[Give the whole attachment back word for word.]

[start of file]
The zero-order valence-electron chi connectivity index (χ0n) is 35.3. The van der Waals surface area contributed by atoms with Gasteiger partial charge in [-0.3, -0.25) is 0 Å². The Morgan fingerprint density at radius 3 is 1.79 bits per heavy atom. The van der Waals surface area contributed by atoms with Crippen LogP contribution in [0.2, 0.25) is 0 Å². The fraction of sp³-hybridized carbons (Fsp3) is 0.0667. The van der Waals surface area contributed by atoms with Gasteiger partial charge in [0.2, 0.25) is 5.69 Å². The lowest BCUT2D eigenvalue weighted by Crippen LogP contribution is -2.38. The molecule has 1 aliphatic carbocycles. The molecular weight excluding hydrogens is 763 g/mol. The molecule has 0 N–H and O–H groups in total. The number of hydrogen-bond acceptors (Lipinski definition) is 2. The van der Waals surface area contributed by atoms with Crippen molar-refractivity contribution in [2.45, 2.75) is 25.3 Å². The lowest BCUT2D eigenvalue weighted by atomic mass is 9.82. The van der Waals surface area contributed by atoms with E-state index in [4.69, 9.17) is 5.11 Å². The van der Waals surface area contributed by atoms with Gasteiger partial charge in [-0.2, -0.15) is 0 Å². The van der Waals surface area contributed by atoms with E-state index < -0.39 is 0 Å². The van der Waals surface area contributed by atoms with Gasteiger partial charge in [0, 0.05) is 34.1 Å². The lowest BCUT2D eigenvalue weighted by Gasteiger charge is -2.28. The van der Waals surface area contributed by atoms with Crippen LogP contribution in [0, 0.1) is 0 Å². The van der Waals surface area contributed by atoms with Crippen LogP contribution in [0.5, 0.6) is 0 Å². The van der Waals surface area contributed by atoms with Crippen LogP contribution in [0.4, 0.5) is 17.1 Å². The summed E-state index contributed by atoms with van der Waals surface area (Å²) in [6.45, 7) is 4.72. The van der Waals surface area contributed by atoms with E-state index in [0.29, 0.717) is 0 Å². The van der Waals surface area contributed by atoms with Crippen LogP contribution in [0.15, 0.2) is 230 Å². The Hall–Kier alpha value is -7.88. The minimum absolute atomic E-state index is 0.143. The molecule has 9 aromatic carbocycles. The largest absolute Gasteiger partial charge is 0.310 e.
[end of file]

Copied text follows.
The zero-order valence-electron chi connectivity index (χ0n) is 35.3. The van der Waals surface area contributed by atoms with Gasteiger partial charge in [-0.3, -0.25) is 0 Å². The Morgan fingerprint density at radius 3 is 1.79 bits per heavy atom. The van der Waals surface area contributed by atoms with Crippen LogP contribution in [0.2, 0.25) is 0 Å². The fraction of sp³-hybridized carbons (Fsp3) is 0.0667. The van der Waals surface area contributed by atoms with Gasteiger partial charge in [0.2, 0.25) is 5.69 Å². The lowest BCUT2D eigenvalue weighted by Crippen LogP contribution is -2.38. The molecule has 1 aliphatic carbocycles. The molecular weight excluding hydrogens is 763 g/mol. The molecule has 0 N–H and O–H groups in total. The number of hydrogen-bond acceptors (Lipinski definition) is 2. The van der Waals surface area contributed by atoms with Crippen molar-refractivity contribution in [2.45, 2.75) is 25.3 Å². The lowest BCUT2D eigenvalue weighted by atomic mass is 9.82. The van der Waals surface area contributed by atoms with E-state index in [4.69, 9.17) is 5.11 Å². The van der Waals surface area contributed by atoms with Gasteiger partial charge in [-0.2, -0.15) is 0 Å². The van der Waals surface area contributed by atoms with E-state index < -0.39 is 0 Å². The van der Waals surface area contributed by atoms with Gasteiger partial charge in [0, 0.05) is 34.1 Å². The lowest BCUT2D eigenvalue weighted by Gasteiger charge is -2.28. The van der Waals surface area contributed by atoms with Crippen LogP contribution in [0, 0.1) is 0 Å². The van der Waals surface area contributed by atoms with Crippen LogP contribution in [0.5, 0.6) is 0 Å². The van der Waals surface area contributed by atoms with Crippen LogP contribution in [0.4, 0.5) is 17.1 Å². The summed E-state index contributed by atoms with van der Waals surface area (Å²) in [6.45, 7) is 4.72. The van der Waals surface area contributed by atoms with E-state index in [0.29, 0.717) is 0 Å². The van der Waals surface area contributed by atoms with Crippen LogP contribution in [0.15, 0.2) is 230 Å². The Hall–Kier alpha value is -7.88. The minimum absolute atomic E-state index is 0.143. The molecule has 9 aromatic carbocycles. The largest absolute Gasteiger partial charge is 0.310 e.